Cardiff sack Malky Mackay after fall-out with Malaysian owner
December 27, 2013 -- Updated 1807 GMT (0207 HKT)
All together then: Vincent Tan (far right) and Malky Mackay celebrate an English League Cup semifinal win in 2012.
- Cardiff City sack manager Malky Mackay
- Mackay had been in charge since June 2011
- Led Welsh side to the EPL last season
- Public fall out with Malaysian owner Vincent Tan
(CNN) -- Malky Mackay was "relieved of his duties" as manager of Cardiff City Friday just 11 days after being told by the English Premier League club's Malaysian owner Vincent Tan he must resign or be sacked.
A statement on the club's official website confirmed the fate of the 41-year-old Scotsman, adding that a new first team manager would be appointed in due course.
The departure of Mackay was widely expected after his very public falling out with billionaire businessman Tan, who has had a controlling share in the Welsh club since 2010.
Tan sent Mackay an email on December 16, with the resign or be sacked ultimatum.
Read: Promoted Cardiff shock Man City
He criticized Mackay's signings and the team's style of play and said he would be given no further funds in the next transfer window.
Tan's intervention infuriated Cardiff fans, who were out in force in matches against Liverpool and Southampton during the Christmas period to protest over their manager's treatment.
After the 4-1 defeat to Liverpool, Mackay was given a brief reprieve when club chairman Mehmet Dalman said he would remain the manager for the "forseeable future."
But the 3-0 home defeat to Southampton proved his final match in charge as he becomes the sixth EPL manager to depart this season.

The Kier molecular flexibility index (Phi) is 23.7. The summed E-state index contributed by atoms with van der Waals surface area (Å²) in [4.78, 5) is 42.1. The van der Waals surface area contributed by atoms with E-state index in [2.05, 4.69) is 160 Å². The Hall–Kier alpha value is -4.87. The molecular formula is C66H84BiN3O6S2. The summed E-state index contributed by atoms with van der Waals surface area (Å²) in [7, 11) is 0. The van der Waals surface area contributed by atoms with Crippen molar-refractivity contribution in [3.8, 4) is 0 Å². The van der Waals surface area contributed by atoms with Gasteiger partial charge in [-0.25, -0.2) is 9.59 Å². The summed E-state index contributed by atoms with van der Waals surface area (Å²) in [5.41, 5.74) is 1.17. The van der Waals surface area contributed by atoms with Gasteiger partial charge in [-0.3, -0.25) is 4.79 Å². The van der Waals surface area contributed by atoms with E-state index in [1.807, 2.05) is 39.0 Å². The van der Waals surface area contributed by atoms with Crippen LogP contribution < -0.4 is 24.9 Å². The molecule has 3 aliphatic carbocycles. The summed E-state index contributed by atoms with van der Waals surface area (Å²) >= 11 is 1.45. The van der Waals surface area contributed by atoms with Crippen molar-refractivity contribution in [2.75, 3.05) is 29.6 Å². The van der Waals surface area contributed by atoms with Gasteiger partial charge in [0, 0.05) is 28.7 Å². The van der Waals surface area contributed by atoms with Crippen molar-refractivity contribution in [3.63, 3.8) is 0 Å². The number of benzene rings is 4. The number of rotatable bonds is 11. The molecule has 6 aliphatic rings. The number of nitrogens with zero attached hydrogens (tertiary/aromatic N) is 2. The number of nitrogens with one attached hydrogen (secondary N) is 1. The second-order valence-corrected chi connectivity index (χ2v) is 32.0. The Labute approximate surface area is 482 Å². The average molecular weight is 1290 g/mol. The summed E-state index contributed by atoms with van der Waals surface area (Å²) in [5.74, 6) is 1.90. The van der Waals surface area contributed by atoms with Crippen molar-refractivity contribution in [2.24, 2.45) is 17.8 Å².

Mackay was appointed by Tan in the summer of 2011, a year after the Malaysian took control and success came on the pitch with an appearance in the 2012 English League Cup final at Wembley.
Read: Cardiff fan deserts club over club colors change
Cardiff narrowly missed out in the playoffs to secure promotion, but made no mistake last season by winning the second-flight Championship.
Off the field, while the Cardiff fans welcomed Tan's investment into the club, there were protests when he changed the club's traditional blue strip -- they are nicknamed the Bluebirds -- to red.
The majority appear to have been behind Mackay during the recent saga and there were several "Tan Out" banners unfurled at the Southampton game.
The defeat left Cardiff in 16th place, one point above the relegation zone and the new manager -- former Manchester United star Ole Gunnar Solksjaer is the early favorite -- will be judged on their ability to avoid the drop.
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